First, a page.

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Shops in East Palo Alto, which is not as wealthy as many surrounding towns in Silicon Valley. Photo: Marcio Jose Sanchez / AP

The latest fight over Bay Area housing costs is at the future site of a school being funded by Mark Zuckerberg and his wife, Priscilla Chan. The Mercury News reports:

"City officials ordered a dozen RVs out of a single, flood-prone residential street Wednesday, igniting protests from residents and social service agencies concerned about a crackdown on the new mode of low-income housing in the Bay Area. The city said some residents were illegally dumping sewage from their vehicles, creating a health hazard soon to be exacerbated by expected rain storms… Protesters claimed the city did not give the residents enough time to pack up and leave."

The street is the future location of The Primary School, which was founded by Chan to provide children's medical care and education under one roof. Construction isn't expected to start for more than a year. "The Primary School was not aware of these actions prior to yesterday and has had no engagement with the city on this matter," said a spokesperson for the school, which currently operates elsewhere. "We are actively supporting ... families affected by this change."

  • Opponents of the city's actions seized on the Zuckerberg connection. "Mark Zuckerberg has tried to play good PR through Chan Zuckerberg Initiative projects," tweeted writer Ju-Hyun Park. "But in order to build his school, Mark Zuckerberg is evicting homeless children and their families."

Notable stat: 58% of kids in the relevant school district, whose schools are mostly K-8, are either homeless or in unstable housing, per superintendent Gloria Hernandez-Goff. That's up from 25% at the start of the last school year.

These children are neighbors to many tech companies. It's just a 12 minute drive from the school district to Facebook HQ and 20 minutes to the Googleplex.

Flashback: "RVs booted out of Latham Street in Mountain View"

This post has been updated to clarify that the school district mentioned above includes one charter high school.

Go deeper

Tech scrambles to derail inauguration threats

Illustration: Sarah Grillo/Axios

Tech companies are sharing more information with law enforcement in a frantic effort to prevent violence around the inauguration, after the government was caught flat-footed by the Capitol siege.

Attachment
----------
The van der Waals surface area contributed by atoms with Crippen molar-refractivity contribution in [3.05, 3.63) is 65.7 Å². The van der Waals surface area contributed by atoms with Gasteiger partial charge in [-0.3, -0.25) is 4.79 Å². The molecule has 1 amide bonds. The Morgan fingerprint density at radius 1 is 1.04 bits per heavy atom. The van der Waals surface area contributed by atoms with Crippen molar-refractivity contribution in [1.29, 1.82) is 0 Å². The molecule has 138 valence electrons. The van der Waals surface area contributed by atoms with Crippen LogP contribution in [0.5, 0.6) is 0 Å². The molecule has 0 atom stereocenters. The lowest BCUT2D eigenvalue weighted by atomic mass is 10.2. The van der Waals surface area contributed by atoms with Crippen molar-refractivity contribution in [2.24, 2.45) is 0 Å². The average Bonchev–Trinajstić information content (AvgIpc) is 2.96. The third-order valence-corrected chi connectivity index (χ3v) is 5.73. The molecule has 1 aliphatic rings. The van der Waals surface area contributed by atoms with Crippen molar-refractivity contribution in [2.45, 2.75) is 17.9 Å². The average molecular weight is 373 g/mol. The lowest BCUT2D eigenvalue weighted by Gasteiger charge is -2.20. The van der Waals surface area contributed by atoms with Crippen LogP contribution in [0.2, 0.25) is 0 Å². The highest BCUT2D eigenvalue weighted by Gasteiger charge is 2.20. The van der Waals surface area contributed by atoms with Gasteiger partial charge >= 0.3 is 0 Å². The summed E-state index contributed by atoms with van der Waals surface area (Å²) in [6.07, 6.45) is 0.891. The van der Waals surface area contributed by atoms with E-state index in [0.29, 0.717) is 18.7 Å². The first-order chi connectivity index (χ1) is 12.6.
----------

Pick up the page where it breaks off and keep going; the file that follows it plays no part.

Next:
Between the lines: Tech knows it will be held accountable for any further violence that turns out to have been planned online if it doesn't act to stop it.

Dave Lawler, author of World
2 hours ago - World

Uganda's election: Museveni declared winner, Wine claims fraud

Wine rejected the official results of the election. Photo: Sumy Sadruni/AFP via Getty

Yoweri Museveni was declared the winner of a sixth presidential term on Saturday, with official results giving him 59% to 35% for Bobi Wine, the singer-turned-opposition leader.

Why it matters: This announcement was predictable, as the election was neither free nor fair and Museveni had no intention of surrendering power after 35 years. But Wine — who posed a strong challenged to Museveni, particularly in urban areas, and was beaten and arrested during the campaign — has said he will present evidence of fraud. The big question is whether he will mobilize mass resistance in the streets.

Off the Rails

Episode 1: A premeditated lie lit the fire

Photo illustration: Sarah Grillo/Axios. Photo: Chip Somodevilla/Getty Images

Beginning on election night 2020 and continuing through his final days in office, Donald Trump unraveled and dragged America with him, to the point that his followers sacked the U.S. Capitol with two weeks left in his term. Axios takes you inside the collapse of a president with a special series.

Episode 1: Trump’s refusal to believe the election results was premeditated. He had heard about the “red mirage” — the likelihood that early vote counts would tip more Republican than the final tallies — and he decided to exploit it.

"Jared, you call the Murdochs! Jason, you call Sammon and Hemmer!”